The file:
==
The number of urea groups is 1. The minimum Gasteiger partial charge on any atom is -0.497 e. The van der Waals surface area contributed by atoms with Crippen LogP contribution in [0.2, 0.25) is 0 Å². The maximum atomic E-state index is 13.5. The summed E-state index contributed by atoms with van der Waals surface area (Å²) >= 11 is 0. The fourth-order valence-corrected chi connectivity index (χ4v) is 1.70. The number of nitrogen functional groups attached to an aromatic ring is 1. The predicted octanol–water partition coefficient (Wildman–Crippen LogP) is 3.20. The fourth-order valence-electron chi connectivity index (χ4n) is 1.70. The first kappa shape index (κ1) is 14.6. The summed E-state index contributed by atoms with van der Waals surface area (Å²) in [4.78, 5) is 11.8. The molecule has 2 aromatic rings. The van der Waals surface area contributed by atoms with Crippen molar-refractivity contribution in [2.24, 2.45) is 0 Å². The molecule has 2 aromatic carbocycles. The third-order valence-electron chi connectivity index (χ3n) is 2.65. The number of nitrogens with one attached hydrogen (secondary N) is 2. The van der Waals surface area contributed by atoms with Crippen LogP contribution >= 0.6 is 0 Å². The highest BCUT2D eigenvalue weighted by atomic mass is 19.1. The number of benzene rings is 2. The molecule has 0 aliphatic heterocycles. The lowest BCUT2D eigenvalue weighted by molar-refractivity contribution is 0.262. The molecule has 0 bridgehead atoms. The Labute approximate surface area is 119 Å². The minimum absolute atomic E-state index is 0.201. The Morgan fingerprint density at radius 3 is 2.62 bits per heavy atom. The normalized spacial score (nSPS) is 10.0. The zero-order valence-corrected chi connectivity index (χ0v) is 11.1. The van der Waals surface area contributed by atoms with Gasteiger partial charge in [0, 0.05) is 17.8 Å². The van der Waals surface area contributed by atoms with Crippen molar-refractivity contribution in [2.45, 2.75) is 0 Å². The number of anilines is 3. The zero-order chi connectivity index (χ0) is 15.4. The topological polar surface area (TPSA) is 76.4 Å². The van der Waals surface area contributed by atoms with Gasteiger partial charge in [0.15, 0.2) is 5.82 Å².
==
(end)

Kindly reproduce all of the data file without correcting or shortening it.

The number of urea groups is 1. The minimum Gasteiger partial charge on any atom is -0.497 e. The van der Waals surface area contributed by atoms with Crippen LogP contribution in [0.2, 0.25) is 0 Å². The maximum atomic E-state index is 13.5. The summed E-state index contributed by atoms with van der Waals surface area (Å²) >= 11 is 0. The fourth-order valence-corrected chi connectivity index (χ4v) is 1.70. The number of nitrogen functional groups attached to an aromatic ring is 1. The predicted octanol–water partition coefficient (Wildman–Crippen LogP) is 3.20. The fourth-order valence-electron chi connectivity index (χ4n) is 1.70. The first kappa shape index (κ1) is 14.6. The summed E-state index contributed by atoms with van der Waals surface area (Å²) in [4.78, 5) is 11.8. The molecule has 2 aromatic rings. The van der Waals surface area contributed by atoms with Crippen molar-refractivity contribution in [2.24, 2.45) is 0 Å². The molecule has 2 aromatic carbocycles. The third-order valence-electron chi connectivity index (χ3n) is 2.65. The number of nitrogens with one attached hydrogen (secondary N) is 2. The van der Waals surface area contributed by atoms with Crippen LogP contribution >= 0.6 is 0 Å². The highest BCUT2D eigenvalue weighted by atomic mass is 19.1. The number of benzene rings is 2. The molecule has 0 aliphatic heterocycles. The lowest BCUT2D eigenvalue weighted by molar-refractivity contribution is 0.262. The molecule has 0 bridgehead atoms. The Labute approximate surface area is 119 Å². The minimum absolute atomic E-state index is 0.201. The Morgan fingerprint density at radius 3 is 2.62 bits per heavy atom. The normalized spacial score (nSPS) is 10.0. The zero-order valence-corrected chi connectivity index (χ0v) is 11.1. The van der Waals surface area contributed by atoms with Gasteiger partial charge in [0, 0.05) is 17.8 Å². The van der Waals surface area contributed by atoms with Crippen molar-refractivity contribution in [2.45, 2.75) is 0 Å². The number of anilines is 3. The zero-order chi connectivity index (χ0) is 15.4. The topological polar surface area (TPSA) is 76.4 Å². The van der Waals surface area contributed by atoms with Gasteiger partial charge in [0.15, 0.2) is 5.82 Å².